Table 1. Chronic Disease Management Services in the Expanded Safe Harbor

Preventive Care Service For Individuals Diagnosed With
Angiotensin Converting Enzyme (ACE) inhibitors
Congestive heart failure, diabetes, and/or coronary artery disease
Anti-resorptive therapy
Osteoporosis and/or osteopenia
Congestive heart failure and/or coronary artery disease
Blood pressure monitor
Inhaled corticosteroids
Insulin and other glucose lowering agents
Retinopathy screening
Peak flow meter
Hemoglobin A1c testing
International Normalized Ratio (INR) testing
Liver disease and/or bleeding disorders
Low-density Lipoprotein (LDL) testing
Heart disease
Selective Serotonin Reuptake Inhibitors (SSRIs)
Heart disease and/or diabetes

Congressional Efforts to Further Expand Pre-Deductible Coverage

On June 24, 2019, President Trump signed Executive Order 13877, instructing the Secretary of the Treasury to issue guidance allowing HSA-Eligible HDHPs to provide specified care for chronic diseases pre-deductible.  In response, on July 17th, 2019, the U.S. Department of Treasury issued Notice 2019-45.

Senators John Thune (R-SD) and Tom Carper (D-DE), introduced the Chronic Disease Management Act of 2019 in the Senate (S. 1948), followed by the introduction of the companion bill in the House of Representatives (H.R. 3709) by Representatives Earl Blumenauer (D-OR) and Tom Reed (R-NY).  This bipartisan, bicameral legislation, in support of the same goal of the executive order and subsequent IRS guidance, provides high-deductible health plans the flexibility to provide coverage for services that manage chronic diseases prior to meeting the plan deductible.  This bill was reintroduced in the Senate in January 2020 (S. 3200) and builds on the IRS guidance and its previous versions to further increase pre-deductible coverage for chronic disease management.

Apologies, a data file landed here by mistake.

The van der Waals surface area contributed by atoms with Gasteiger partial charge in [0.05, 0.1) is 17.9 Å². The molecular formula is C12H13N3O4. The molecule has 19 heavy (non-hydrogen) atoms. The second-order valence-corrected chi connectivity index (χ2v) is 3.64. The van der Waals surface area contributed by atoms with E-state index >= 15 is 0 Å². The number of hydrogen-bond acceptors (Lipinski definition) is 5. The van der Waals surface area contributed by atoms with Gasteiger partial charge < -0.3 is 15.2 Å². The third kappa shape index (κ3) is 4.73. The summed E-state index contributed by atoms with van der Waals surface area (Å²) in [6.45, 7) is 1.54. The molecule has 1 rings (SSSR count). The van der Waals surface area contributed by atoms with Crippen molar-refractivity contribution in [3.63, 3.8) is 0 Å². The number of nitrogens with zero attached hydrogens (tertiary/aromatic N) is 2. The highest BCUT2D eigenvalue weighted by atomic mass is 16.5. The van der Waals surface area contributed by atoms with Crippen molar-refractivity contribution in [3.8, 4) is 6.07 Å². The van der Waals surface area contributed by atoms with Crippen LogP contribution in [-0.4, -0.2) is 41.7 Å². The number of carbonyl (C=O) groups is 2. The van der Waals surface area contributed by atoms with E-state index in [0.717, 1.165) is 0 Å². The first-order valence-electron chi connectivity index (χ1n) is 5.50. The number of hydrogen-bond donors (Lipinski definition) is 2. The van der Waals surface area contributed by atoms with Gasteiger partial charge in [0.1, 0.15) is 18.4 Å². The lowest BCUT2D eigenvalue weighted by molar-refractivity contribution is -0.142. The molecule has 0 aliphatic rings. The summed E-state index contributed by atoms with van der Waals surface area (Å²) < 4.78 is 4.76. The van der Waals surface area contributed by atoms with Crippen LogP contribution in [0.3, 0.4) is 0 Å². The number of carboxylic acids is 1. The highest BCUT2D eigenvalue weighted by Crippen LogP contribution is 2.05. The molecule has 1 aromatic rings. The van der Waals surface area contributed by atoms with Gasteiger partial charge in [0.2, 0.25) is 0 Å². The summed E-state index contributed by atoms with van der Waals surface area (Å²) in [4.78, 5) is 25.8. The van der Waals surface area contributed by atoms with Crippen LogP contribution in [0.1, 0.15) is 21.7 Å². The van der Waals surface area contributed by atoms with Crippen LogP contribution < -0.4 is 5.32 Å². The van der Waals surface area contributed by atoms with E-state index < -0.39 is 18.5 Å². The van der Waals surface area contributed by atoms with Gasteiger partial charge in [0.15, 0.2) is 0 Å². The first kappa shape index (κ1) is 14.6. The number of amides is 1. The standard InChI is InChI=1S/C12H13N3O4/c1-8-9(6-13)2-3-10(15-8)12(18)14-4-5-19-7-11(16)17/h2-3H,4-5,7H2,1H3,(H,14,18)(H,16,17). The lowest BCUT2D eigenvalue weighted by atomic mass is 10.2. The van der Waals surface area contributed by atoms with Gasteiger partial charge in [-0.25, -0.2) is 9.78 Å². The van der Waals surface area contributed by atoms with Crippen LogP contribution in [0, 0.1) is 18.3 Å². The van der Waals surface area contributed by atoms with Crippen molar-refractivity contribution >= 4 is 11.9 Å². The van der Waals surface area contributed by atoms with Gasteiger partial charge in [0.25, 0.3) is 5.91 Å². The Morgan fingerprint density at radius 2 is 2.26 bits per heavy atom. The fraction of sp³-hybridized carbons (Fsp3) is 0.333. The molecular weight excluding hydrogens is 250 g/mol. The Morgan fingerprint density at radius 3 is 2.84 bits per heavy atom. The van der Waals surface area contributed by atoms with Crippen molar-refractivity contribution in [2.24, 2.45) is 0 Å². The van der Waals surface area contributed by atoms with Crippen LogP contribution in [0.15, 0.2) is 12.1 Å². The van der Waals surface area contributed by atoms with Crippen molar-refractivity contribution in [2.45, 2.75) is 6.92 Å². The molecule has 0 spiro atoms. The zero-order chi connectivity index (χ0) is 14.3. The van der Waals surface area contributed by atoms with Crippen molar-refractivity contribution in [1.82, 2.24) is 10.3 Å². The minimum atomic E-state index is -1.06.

Rising health care spending has created serious fiscal challenges that emphasize the need to better engage consumers in their health care decisions.  Smarter deductibles might be a natural evolution of health plans, in that consumer cost-sharing would be reduced for the clinical services that are encouraged under many alternative payment models.  As value-based reimbursement promotes the delivery of evidence-based, high-quality care, consumer-facing initiatives must encourage—not create barriers—to these high-value services.  Interventions that improve patient-centered outcomes while maintaining affordability are needed.  The alignment of clinically nuanced provider-facing and consumer engagement initiatives is a necessary and critical step to reduce health care spending, improve quality of care, and enhance patient experience.